We were lucky; an appointment was made and off we went to the specialist. About the same thing happened there except he took a lot of pictures, more technology. Didn’t work because the cataract blocked the view. The operation was needed to find out what was wrong. By this time we were really hungry. Around sometime after 5 p.m. we were at a place called something like Apples eating. We missed supper.

On Friday we went back to the first doctor and things went a bit better. After two hours we were on our way with a folder with directions of what to do for the surgery on the 24th.

We decided to stop at Ryan’s for an all you can eat senior $4.99 meal. It was around noon and we dug in. Know what? We missed supper again tonight. This concludes my weak excuse for missing deadline.

I made it back. I had to stop and mow our lawn as the man said to expect rain and I wanted to give our lawn a chance to grow. I also shot a cat. OK, with a needle.

Grandchildren certainly brighten up a home. They never turn off the lights.

Summer is no excuse for missing church.

■  Classifieds

OBITUARIES 

RONALD DEAN DAVIES
Ronald Dean Davies, 72, Antioch, died June 8, 2010 at the Veterans Hospital, Pittsburgh, Pa. He was born Jan. 12, 1938 in Cadiz, a son of Dorothy Patterson Davies Rhodes Stewart of Antioch and the late David C. Davies.

He was a retired U.S. Navy veteran and a member of St. Paul’s Church, Trail Run.

Surviving, in addition to his mother, are a sister, Janice (John) Pollock of Centerville, and a nephew, Patrick Pollock.

In addition to his father, he was preceded in death by his brother, David Lee Davies.

Memorial Service will be held June 26, at 2 p.m., at St. Paul’s Church, Trail Run, with Rev. Albert Bingenheimer officiating. Burial will be in the church cemetery.

Arrangements by Bauer-Turner Funeral Home, Woodsfield.

Condolences may be expressed at 
www.bauerturner.com

JACK E. WINLAND
Jack E. Winland, 79, Monroe County Care Center, Woodsfield, formerly of Lewisville, died June 10, 2010 at the center. He was born Oct. 30, 1930 in Lewisville, a son of the late Bearl E. and Rosa Bell Feiber Winland.

He was a retired postal clerk and real estate agent in Akron, a U.S. Air Force veteran of the Korean War and was a member of the Lewisville United Methodist Church, Lewisville.

Surviving are a sister, Darlene Carpenter, Lewisville; several nieces and nephews.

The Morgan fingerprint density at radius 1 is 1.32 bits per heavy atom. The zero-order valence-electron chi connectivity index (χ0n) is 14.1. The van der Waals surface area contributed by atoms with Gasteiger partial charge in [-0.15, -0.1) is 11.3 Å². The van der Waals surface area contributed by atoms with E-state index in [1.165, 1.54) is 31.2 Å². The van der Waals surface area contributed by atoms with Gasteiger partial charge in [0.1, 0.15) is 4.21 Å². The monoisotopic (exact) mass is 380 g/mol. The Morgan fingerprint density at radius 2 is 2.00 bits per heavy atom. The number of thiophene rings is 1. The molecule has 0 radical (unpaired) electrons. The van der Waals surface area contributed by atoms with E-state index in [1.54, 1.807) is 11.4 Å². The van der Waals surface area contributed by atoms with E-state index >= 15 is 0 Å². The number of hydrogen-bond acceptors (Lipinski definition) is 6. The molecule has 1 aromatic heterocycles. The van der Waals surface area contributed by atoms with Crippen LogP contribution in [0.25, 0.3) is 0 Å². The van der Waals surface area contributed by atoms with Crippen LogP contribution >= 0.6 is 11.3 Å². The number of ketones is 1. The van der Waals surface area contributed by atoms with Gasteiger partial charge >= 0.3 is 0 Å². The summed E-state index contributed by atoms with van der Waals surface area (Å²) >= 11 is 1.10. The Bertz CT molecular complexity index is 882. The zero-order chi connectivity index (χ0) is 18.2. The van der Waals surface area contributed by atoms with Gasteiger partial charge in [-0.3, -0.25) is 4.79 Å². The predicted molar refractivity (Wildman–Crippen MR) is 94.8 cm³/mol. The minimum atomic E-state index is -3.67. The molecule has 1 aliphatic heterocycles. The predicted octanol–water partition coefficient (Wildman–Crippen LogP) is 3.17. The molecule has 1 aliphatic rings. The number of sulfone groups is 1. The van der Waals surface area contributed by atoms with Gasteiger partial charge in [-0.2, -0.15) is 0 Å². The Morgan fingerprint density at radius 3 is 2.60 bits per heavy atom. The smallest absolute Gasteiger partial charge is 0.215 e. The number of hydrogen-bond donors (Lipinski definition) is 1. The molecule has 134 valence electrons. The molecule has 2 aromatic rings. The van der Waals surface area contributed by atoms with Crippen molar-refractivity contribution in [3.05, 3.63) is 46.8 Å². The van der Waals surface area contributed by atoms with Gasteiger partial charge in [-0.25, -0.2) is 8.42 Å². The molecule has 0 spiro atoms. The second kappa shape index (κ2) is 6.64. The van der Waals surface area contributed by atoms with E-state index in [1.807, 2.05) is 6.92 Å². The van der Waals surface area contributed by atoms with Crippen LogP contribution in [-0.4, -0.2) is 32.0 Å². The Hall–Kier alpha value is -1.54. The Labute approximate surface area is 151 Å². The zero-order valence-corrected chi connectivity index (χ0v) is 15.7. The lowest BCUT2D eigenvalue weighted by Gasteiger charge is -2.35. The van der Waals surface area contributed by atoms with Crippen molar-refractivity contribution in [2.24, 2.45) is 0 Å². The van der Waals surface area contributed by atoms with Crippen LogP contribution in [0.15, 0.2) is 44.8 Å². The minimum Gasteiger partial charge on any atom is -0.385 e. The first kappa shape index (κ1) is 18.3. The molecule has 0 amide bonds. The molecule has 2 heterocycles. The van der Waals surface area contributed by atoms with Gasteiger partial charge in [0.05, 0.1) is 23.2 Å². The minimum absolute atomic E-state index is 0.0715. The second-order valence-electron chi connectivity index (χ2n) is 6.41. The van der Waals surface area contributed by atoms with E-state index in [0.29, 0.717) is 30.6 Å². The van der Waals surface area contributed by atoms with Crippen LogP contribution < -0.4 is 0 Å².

In addition to his parents, he was preceded in death by two sisters, Eva Jean McKelvey and Martha Kiser.

There was no visitation. Burial was at the convenience of the family in Friendship Cemetery, Lewisville.

Arrangements by Watters Funeral Home, Woodsfield.

Online condolences may be expressed at www.wattersfuneralhome.com

Charles W. Martin
Charles W. Martin, 91, 606 Lewisville Rd, Woodsfield, died June 11, 2010 at Woodsfield Nursing and Rehabilitation Center, Woodsfield. He was born Oct. 26, 1918 near Graysville, a son of the late C. Edward and Lela Whitacre Martin.

He was a retired employee of Consolidated Natural Gas (River Division), a member of the Woodsfield Church of Christ; a U.S. Air Force veteran of WWII serving with the 311th squadron, 58th Fighter group 5th Air Force in the South Pacific. He was also a member of the 58th Fighter Association.

Surviving are his wife, Ruby Luburgh Martin; two daughters, Kay Lynn (Frank) Davis of Belpre, Barbara (James Eric) Shaw of Jacksonville, N.C.; two sons, David (Jeannie) Martin of Myrtle Beach, S.C., Don (Liz) Martin of New Martinsville; 11 grandchildren; 15 great-grandchildren and several nieces and nephews.

In addition to his parents, he was preceded in death by a son, James Wilbert Martin; three sisters, Schammie Johnson, Elizabeth Lindamood, Nina Beardmore; a great-granddaughter, Lana Elisa Martin; and a great-grandson, Nathan Michael Norman.

Friends were received June 13 and 14 at Watters Funeral Home, Woodsfield, where funeral services were held June 15, with Sam Bartrug and Charles Schulteisz officiating.

Burial followed in Oaklawn Cemetery, Woodsfield, with military services.

Memorial contributions may be made to the Woodsfield Church of Christ, 860 Lewisville Rd., Woodsfield, OH 43793.

Online condolences may be made at www.wattersfuneralhome.com

Clarence J. “Smitty” Smith
Clarence J. “Smitty” Smith, 87, 33196 Main St., Lewisville, died June 13, 2010 at Select Specialty Hospital in Zanesville. He was born Dec. 31, 1922 at Lewisville, a son of the late Henry and Belle Winland Smith.

He was a retired heavy equipment mechanic and operator; a member of the Salem Hall United Methodist Church, New Matamoras; a former member and fire chief of the Lewisville VFD; founding member of the Mountaineer C.B. Radio Club; a former Lewisville Village Council member and a 50 year member of the Ohio Operating Engineers Local 18, Akron.

Surviving are four daughters, Theresa (Dennis) Yost of Savannah, Ga., Marjorie (Mike) Yoss of Woodsfield, Susan (Mike) Jones of Beallsville, Joyce (Tom) Polatty of Pittsburgh, Pa.; a son, Jim (Rita) Smith of Columbus; a sister, Grace Christman of Bucyrus; his companion, Jessie Haught of New Matamoras; five grandchildren; one great-grandson; and several nieces and nephews.

In addition to his parents, he was preceded in death by his wife, Evelyn Roberts Smith on Jan. 4, 1998; a brother, George “Pete” Smith and an infant sister, Wilameena Smith.

Friends will be received June 17, from 2-4 and 6-8 p.m. at Watters Funeral Home, Woodsfield, where services will be held at 8 p.m., with Max Winland officiating. Burial will follow at the convenience of the family in Friendship Cemetery, Lewisville.

Arrangements by Watters Funeral Home, Woodsfield.

Online condolences may be expressed at www.wattersfuneralhome.com